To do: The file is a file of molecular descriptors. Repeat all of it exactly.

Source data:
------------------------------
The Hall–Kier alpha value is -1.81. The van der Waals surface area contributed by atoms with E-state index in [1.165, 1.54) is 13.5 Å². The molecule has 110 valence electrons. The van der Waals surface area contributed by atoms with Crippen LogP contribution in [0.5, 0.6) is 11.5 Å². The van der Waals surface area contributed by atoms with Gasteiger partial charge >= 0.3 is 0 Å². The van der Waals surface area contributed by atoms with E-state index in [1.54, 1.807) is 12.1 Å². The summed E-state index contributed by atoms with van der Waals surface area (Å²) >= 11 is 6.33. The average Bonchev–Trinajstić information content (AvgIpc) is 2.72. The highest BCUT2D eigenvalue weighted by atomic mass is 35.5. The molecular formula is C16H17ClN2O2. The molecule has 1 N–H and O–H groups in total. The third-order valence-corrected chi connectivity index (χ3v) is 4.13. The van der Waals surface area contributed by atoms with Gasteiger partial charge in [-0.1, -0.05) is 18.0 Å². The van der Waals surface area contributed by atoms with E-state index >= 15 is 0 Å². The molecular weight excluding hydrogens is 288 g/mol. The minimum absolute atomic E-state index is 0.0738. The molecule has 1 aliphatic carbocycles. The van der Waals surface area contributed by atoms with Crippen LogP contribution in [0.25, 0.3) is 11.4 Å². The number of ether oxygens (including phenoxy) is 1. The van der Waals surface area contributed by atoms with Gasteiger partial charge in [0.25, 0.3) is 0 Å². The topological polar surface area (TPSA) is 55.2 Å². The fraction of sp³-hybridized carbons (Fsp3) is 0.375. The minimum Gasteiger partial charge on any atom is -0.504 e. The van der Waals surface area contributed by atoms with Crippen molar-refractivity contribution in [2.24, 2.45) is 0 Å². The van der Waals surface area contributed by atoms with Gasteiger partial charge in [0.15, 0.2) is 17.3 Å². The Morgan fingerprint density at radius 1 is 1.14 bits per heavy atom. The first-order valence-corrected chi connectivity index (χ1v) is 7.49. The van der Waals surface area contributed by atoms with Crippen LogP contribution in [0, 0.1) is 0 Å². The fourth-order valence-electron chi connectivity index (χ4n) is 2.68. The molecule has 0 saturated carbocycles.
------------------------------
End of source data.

The Hall–Kier alpha value is -1.81. The van der Waals surface area contributed by atoms with E-state index in [1.165, 1.54) is 13.5 Å². The molecule has 110 valence electrons. The van der Waals surface area contributed by atoms with Crippen LogP contribution in [0.5, 0.6) is 11.5 Å². The van der Waals surface area contributed by atoms with Gasteiger partial charge >= 0.3 is 0 Å². The van der Waals surface area contributed by atoms with E-state index in [1.54, 1.807) is 12.1 Å². The summed E-state index contributed by atoms with van der Waals surface area (Å²) >= 11 is 6.33. The average Bonchev–Trinajstić information content (AvgIpc) is 2.72. The highest BCUT2D eigenvalue weighted by atomic mass is 35.5. The molecular formula is C16H17ClN2O2. The molecule has 1 N–H and O–H groups in total. The third-order valence-corrected chi connectivity index (χ3v) is 4.13. The van der Waals surface area contributed by atoms with Gasteiger partial charge in [-0.1, -0.05) is 18.0 Å². The van der Waals surface area contributed by atoms with E-state index >= 15 is 0 Å². The molecular weight excluding hydrogens is 288 g/mol. The minimum absolute atomic E-state index is 0.0738. The molecule has 1 aliphatic carbocycles. The van der Waals surface area contributed by atoms with Crippen LogP contribution in [0.25, 0.3) is 11.4 Å². The number of ether oxygens (including phenoxy) is 1. The van der Waals surface area contributed by atoms with Gasteiger partial charge in [0.25, 0.3) is 0 Å². The topological polar surface area (TPSA) is 55.2 Å². The fraction of sp³-hybridized carbons (Fsp3) is 0.375. The minimum Gasteiger partial charge on any atom is -0.504 e. The van der Waals surface area contributed by atoms with Crippen molar-refractivity contribution in [2.24, 2.45) is 0 Å². The van der Waals surface area contributed by atoms with Gasteiger partial charge in [0.15, 0.2) is 17.3 Å². The Morgan fingerprint density at radius 1 is 1.14 bits per heavy atom. The first-order valence-corrected chi connectivity index (χ1v) is 7.49. The van der Waals surface area contributed by atoms with Crippen LogP contribution in [0, 0.1) is 0 Å². The fourth-order valence-electron chi connectivity index (χ4n) is 2.68. The molecule has 0 saturated carbocycles.